11. DaddyfromNaboo

    DaddyfromNaboo Master Member RPF PREMIUM MEMBER

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    Anybody actually read the letter by Smith that is posted on the blog?

    So she was hired (!) to write the books 20 years ago.

    My question is, does this mean she got a monthly paycheck for being a writer? And if so, why worry and be upset?

    Firesprite takes the risk and tries to make a living on her own by writing. At the moment I still have the impression that Smith was always securely hired by the bookpacker? I mean, not having to worry about the next paycheck is a good thing, right?

    And when did she find out that "for hire" was not the best thing to agree to? Before or after the books were a success? I can´t remember hearing about the series earlier than maybe 2010 when that terrible (yes, absolutely terrible, cheap and stupid) tv series was announced? Okay, I am not really the target demographic, but I do keep an eye on the media landscape.

    So, if she accepted the (in hindsight bad) deal, well tough luck. Open eyes or open wallet.

    Over here in Germany there is something called the "Bestseller paragraph", meaning that if a "work for hire" turns out to be a much, much greater hit than expected the hiree can claim compensation, because his payment was not appropriate. In the end this is theoretical, though, because those claims have to be fought about in court most of the times.
     
  12. DuneMuadDib

    DuneMuadDib Sr Member

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    Right. Because so many of the creator-owned comic book publishers have anywhere near the business of DC and Marvel.

    Plus I'll bet publishers that don't own the rights to the property make less money off said properties so what's the incentive for them to make less money letting the creator retain rights?
     
  13. ihs

    ihs Well-Known Member

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    :thumbsup The glass is still half full.
     
  14. Treadwell

    Treadwell Master Member RPF PREMIUM MEMBER

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    Yeah, I don't see the big shock. She was hired to do a job, and had a nice two-decade run. They came to HER wanting a series. It's not like she started this series on her own accord and went looking for a publisher that later screwed her.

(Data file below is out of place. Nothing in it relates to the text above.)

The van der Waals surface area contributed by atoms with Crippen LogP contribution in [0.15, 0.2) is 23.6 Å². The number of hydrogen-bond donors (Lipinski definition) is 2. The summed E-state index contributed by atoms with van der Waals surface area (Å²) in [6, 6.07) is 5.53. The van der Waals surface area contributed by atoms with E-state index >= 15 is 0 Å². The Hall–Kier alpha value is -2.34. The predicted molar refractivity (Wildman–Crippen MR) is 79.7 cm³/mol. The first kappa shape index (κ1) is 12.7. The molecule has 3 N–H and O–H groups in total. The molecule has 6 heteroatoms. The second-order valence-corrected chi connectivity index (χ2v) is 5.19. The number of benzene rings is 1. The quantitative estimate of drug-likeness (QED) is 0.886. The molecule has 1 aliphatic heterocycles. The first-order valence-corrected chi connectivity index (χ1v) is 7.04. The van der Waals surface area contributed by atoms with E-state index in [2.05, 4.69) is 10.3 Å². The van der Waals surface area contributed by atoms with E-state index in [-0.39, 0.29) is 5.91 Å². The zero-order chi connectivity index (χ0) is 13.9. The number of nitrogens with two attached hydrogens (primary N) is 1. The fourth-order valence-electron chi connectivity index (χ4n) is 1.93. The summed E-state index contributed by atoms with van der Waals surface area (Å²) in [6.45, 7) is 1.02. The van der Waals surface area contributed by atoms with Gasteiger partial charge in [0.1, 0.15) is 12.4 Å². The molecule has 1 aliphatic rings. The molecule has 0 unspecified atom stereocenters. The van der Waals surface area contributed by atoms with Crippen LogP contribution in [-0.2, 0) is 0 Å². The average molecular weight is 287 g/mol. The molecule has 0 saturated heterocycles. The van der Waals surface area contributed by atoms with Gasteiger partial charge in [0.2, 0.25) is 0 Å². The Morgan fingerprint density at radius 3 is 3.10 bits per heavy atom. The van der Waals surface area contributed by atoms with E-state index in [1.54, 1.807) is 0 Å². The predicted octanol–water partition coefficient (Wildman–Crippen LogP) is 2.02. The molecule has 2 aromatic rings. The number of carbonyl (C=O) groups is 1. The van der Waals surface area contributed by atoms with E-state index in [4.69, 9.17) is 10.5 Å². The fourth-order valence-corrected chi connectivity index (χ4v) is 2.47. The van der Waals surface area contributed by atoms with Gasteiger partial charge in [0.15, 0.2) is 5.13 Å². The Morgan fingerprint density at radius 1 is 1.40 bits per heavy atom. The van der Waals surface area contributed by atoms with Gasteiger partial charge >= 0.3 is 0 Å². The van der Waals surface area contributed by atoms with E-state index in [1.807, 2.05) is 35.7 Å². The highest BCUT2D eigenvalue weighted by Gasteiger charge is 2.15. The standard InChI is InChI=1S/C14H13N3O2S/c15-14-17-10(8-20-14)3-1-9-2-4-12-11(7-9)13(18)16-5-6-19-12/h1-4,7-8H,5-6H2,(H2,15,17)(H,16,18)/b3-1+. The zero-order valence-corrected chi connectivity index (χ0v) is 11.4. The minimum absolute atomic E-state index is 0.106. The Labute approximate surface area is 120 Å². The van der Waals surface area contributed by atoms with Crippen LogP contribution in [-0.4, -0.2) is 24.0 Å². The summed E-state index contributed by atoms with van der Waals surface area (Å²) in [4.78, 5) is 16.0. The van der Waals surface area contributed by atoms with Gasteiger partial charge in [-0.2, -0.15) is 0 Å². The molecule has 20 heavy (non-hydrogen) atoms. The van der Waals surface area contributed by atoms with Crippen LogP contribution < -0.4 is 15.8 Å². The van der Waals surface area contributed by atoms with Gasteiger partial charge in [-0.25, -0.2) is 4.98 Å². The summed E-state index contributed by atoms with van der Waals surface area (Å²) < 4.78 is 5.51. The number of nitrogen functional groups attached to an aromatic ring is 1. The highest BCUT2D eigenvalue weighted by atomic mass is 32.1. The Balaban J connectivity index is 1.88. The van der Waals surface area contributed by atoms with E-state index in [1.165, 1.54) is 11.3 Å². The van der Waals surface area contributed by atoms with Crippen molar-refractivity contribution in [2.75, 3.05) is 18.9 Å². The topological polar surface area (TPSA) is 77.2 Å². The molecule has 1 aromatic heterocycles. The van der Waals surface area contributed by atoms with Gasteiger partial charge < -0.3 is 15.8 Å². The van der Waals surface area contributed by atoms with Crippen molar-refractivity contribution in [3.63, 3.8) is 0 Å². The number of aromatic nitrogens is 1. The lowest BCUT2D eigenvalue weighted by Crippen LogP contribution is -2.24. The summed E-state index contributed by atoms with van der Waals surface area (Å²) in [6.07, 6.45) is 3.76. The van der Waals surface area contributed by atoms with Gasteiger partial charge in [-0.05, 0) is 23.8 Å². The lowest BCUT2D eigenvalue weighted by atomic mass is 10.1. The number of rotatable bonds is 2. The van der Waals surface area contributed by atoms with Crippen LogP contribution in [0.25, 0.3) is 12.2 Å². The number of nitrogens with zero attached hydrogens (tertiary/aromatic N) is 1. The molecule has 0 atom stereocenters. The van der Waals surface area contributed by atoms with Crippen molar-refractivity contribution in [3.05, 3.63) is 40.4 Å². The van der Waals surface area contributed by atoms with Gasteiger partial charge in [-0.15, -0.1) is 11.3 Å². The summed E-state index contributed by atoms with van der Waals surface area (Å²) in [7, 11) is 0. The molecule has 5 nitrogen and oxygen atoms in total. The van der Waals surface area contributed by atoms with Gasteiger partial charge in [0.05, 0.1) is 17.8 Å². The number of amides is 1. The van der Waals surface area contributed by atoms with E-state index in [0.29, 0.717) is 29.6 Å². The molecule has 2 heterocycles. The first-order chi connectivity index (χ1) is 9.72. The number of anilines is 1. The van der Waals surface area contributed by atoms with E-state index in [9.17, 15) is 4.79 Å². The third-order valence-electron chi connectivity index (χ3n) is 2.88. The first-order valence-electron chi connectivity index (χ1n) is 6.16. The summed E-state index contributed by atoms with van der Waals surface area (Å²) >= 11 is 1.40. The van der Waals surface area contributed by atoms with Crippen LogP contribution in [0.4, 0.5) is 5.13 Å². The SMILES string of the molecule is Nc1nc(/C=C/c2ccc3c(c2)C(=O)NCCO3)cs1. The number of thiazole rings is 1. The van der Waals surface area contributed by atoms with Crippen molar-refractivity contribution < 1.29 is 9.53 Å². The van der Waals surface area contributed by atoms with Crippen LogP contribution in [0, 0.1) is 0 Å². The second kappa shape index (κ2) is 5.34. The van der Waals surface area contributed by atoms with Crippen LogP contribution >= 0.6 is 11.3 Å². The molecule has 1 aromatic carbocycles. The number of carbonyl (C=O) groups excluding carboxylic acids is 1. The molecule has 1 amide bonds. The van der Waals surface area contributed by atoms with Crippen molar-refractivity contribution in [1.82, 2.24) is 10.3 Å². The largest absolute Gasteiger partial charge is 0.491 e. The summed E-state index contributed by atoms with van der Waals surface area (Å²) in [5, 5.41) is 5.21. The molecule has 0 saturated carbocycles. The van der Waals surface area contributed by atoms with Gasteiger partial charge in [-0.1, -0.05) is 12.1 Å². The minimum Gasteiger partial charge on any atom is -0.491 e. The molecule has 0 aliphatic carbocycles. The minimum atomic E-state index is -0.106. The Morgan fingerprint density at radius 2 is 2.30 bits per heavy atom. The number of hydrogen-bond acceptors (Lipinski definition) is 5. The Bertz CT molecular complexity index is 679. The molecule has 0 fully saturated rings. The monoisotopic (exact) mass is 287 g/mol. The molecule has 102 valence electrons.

15. Betamin

    Betamin Master Member RPF PREMIUM MEMBER

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    All she has to do is start a new series and modify the title to "The Bloodsuckers Blog" or "The Night creatures Notebook". Alena, Stefan and Damon become Alice, Steve and Dominic.
     
  16. Funky

    Funky Master Member RPF PREMIUM MEMBER

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    Exactly. I don't see the problem other than the author whining about wanting more when they clearly are not entitled to it. :rolleyes
     
  17. firesprite

    firesprite Master Member

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    To me, she had an opportunity to 'alter the deal' when they started creation of the show. That was an ideal time to take a risk and potentially take some control by saying "My writing has made these books such a hit that they're now wanting to make a show. I'd like to gain some more control over the product."

    She doesn't have a huge amount of sympathy from me... at this point, to me her plight is a cautionary tale to educate yourself.
     
  18. Wakeem

    Wakeem Well-Known Member

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    This situation isn't surprising at all. It pays to read the contract and have good people in a position of trust. But as some here have noted. Stuff like this happens all the time. Corporate suits want to milk a property for all it's worth. I hope there is a backlash against the new books with the ghostwriter. I was going to read The Secret Circle books after the TV show. At least now I know where to stop reading the books.
     
  19. grimlock2d

    grimlock2d Well-Known Member

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    As a writer and artist myself I feel bad for this woman simply from the standpoint that it sucks having something you put so much of yourself into taken out of your hands. However, she's had a lot of time to try and change her agreement with the company, or at least try to.

    The fact that she entered to the agreement without knowing what it meant and stayed there for 20 years is telling. She really needed to investigate what the deal was prior to signing.

    That being said, the publisher and company will have to deal with the public backlash. The fact that this is floating around the internet will probably damage their sales, and if it is painful enough they may actually rehire her. I'm sure they don't want a money making series to implode.